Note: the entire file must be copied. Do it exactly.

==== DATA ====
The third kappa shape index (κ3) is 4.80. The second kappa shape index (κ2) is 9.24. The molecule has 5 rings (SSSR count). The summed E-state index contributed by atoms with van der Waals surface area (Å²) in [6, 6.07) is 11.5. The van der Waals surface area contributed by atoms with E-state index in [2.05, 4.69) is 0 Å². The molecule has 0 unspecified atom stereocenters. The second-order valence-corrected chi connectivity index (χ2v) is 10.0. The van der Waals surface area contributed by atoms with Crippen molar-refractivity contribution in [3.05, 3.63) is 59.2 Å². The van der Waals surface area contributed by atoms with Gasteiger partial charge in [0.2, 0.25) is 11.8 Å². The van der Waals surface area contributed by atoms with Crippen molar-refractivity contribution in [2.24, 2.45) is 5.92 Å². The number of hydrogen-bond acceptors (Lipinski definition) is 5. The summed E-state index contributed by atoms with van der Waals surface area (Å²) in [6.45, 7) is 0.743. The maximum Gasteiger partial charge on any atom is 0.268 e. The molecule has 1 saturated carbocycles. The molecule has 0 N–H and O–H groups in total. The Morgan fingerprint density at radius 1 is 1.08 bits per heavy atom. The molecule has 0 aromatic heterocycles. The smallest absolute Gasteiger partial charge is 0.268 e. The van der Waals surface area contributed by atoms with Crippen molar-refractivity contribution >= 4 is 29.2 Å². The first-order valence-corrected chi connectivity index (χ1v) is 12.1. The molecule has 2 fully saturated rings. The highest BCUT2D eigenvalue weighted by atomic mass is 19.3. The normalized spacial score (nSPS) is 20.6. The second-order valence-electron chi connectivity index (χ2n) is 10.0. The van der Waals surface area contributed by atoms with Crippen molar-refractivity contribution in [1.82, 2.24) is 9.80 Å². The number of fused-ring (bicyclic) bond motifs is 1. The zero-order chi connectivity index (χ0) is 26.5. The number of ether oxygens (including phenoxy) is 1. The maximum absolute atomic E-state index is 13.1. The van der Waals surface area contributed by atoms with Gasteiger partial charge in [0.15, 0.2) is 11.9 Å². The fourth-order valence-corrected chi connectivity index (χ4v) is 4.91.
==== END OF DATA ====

The third kappa shape index (κ3) is 4.80. The second kappa shape index (κ2) is 9.24. The molecule has 5 rings (SSSR count). The summed E-state index contributed by atoms with van der Waals surface area (Å²) in [6, 6.07) is 11.5. The van der Waals surface area contributed by atoms with E-state index in [2.05, 4.69) is 0 Å². The molecule has 0 unspecified atom stereocenters. The second-order valence-corrected chi connectivity index (χ2v) is 10.0. The van der Waals surface area contributed by atoms with Crippen molar-refractivity contribution in [3.05, 3.63) is 59.2 Å². The van der Waals surface area contributed by atoms with Gasteiger partial charge in [0.2, 0.25) is 11.8 Å². The van der Waals surface area contributed by atoms with Crippen molar-refractivity contribution in [2.24, 2.45) is 5.92 Å². The number of hydrogen-bond acceptors (Lipinski definition) is 5. The summed E-state index contributed by atoms with van der Waals surface area (Å²) in [6.45, 7) is 0.743. The maximum Gasteiger partial charge on any atom is 0.268 e. The molecule has 1 saturated carbocycles. The molecule has 0 N–H and O–H groups in total. The Morgan fingerprint density at radius 1 is 1.08 bits per heavy atom. The molecule has 0 aromatic heterocycles. The smallest absolute Gasteiger partial charge is 0.268 e. The van der Waals surface area contributed by atoms with Crippen molar-refractivity contribution >= 4 is 29.2 Å². The first-order valence-corrected chi connectivity index (χ1v) is 12.1. The molecule has 2 fully saturated rings. The highest BCUT2D eigenvalue weighted by atomic mass is 19.3. The normalized spacial score (nSPS) is 20.6. The second-order valence-electron chi connectivity index (χ2n) is 10.0. The van der Waals surface area contributed by atoms with Crippen molar-refractivity contribution in [1.82, 2.24) is 9.80 Å². The number of fused-ring (bicyclic) bond motifs is 1. The zero-order chi connectivity index (χ0) is 26.5. The number of ether oxygens (including phenoxy) is 1. The maximum absolute atomic E-state index is 13.1. The van der Waals surface area contributed by atoms with Gasteiger partial charge in [0.15, 0.2) is 11.9 Å². The fourth-order valence-corrected chi connectivity index (χ4v) is 4.91.